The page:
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Unfolding the Secrets of Ice Formation to Better Understand Climate

An aerosol sampling stack and inlet tubes at the DOE’s Atmospheric Radiation Measurement Program Site in Oklahoma for studying ice formation from aerosol particles.

STONY BROOK, NY, August 7, 2020 – Ice crystal formation plays a crucial role in precipitation formation and alters the radiative properties of clouds, thereby affecting Earth’s climate system. In recent years there has been tremendous progress in understanding how liquid-phase droplets are formed (nucleation), yet the nucleation of ice crystals has remained elusive. That’s why Daniel Knopf, PhD, Professor in the School of Marine and Atmospheric Sciences (SoMAS) at Stony Brook University, is studying the nucleation of ice crystals with the goal to improve current cloud and climate modeling approaches. The research is supported by a three-year $710,000 grant from the Department of Energy that starts September 15, 2020.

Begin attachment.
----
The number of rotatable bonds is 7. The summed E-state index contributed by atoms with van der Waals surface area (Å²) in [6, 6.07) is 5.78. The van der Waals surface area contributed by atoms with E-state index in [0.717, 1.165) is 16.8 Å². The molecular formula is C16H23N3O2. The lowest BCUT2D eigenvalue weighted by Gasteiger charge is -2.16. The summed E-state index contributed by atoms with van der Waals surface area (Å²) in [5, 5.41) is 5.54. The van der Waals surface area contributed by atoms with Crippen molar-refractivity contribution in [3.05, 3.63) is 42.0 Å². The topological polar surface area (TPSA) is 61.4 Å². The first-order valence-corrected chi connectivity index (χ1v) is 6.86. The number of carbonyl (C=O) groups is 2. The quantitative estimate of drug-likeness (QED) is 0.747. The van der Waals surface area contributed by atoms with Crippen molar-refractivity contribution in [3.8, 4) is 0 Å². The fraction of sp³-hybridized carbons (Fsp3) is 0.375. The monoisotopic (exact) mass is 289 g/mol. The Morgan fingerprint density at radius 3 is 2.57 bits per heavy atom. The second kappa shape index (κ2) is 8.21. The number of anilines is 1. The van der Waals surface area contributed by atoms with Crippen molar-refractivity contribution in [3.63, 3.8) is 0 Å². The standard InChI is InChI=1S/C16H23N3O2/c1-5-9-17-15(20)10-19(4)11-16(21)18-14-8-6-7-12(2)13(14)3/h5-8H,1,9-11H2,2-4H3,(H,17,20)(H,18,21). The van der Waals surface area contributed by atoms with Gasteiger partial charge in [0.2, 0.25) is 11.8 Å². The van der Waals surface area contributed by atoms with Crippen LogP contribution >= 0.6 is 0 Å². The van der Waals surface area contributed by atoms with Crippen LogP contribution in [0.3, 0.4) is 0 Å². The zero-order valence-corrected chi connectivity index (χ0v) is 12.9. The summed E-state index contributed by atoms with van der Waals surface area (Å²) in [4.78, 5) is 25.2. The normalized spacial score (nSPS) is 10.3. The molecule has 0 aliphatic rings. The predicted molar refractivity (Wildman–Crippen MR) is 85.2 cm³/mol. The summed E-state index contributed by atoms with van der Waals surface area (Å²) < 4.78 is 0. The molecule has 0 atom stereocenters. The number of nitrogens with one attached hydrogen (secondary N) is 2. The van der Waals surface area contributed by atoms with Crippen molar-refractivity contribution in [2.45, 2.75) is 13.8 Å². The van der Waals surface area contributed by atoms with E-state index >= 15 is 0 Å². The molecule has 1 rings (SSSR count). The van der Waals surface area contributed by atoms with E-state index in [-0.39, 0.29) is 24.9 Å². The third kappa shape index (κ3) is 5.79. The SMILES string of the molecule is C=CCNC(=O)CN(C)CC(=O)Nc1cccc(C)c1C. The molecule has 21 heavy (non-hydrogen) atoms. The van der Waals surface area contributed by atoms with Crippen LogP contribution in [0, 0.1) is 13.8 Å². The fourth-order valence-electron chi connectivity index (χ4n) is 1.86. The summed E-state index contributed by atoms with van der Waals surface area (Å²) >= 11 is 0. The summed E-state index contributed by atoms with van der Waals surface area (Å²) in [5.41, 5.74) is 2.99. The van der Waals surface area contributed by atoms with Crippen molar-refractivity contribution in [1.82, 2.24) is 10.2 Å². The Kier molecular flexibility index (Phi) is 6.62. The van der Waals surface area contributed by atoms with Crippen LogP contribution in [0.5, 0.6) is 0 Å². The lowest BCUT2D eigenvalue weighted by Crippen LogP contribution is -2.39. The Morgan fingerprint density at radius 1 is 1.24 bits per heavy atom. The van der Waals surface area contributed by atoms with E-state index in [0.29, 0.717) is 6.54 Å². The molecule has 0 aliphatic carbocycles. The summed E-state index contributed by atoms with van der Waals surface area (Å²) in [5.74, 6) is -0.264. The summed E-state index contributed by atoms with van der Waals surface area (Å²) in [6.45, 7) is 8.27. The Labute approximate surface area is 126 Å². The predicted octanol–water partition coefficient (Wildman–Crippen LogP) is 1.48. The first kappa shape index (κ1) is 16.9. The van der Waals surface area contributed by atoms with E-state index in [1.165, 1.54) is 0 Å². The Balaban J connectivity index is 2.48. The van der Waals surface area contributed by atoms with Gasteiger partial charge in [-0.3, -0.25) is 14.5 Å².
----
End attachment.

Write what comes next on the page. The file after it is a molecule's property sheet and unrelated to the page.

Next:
“Ice formation is considered one of the remaining grand challenges in the atmospheric sciences,” says Professor Knopf. “The objective of the project is to gain a predictive understanding of the chain that leads from aerosols to ice-nucleating particles to ice crystal number concentrations in clouds.”

Magnified ice crystal formed from an aerosol particle.

He hopes the results of the project will guide concrete improvements in the current cloud and climate modeling approaches to ice formation by advancing understanding of the coupling between detailed aerosol physicochemical properties and in-cloud ice crystal number concentrations. This understanding would ultimately result in better predictions of the climatic impact of ice crystal containing clouds.

The grant (DE-SC0021034) is part of a group of national awards under the DOE’s Atmospheric System Research program.

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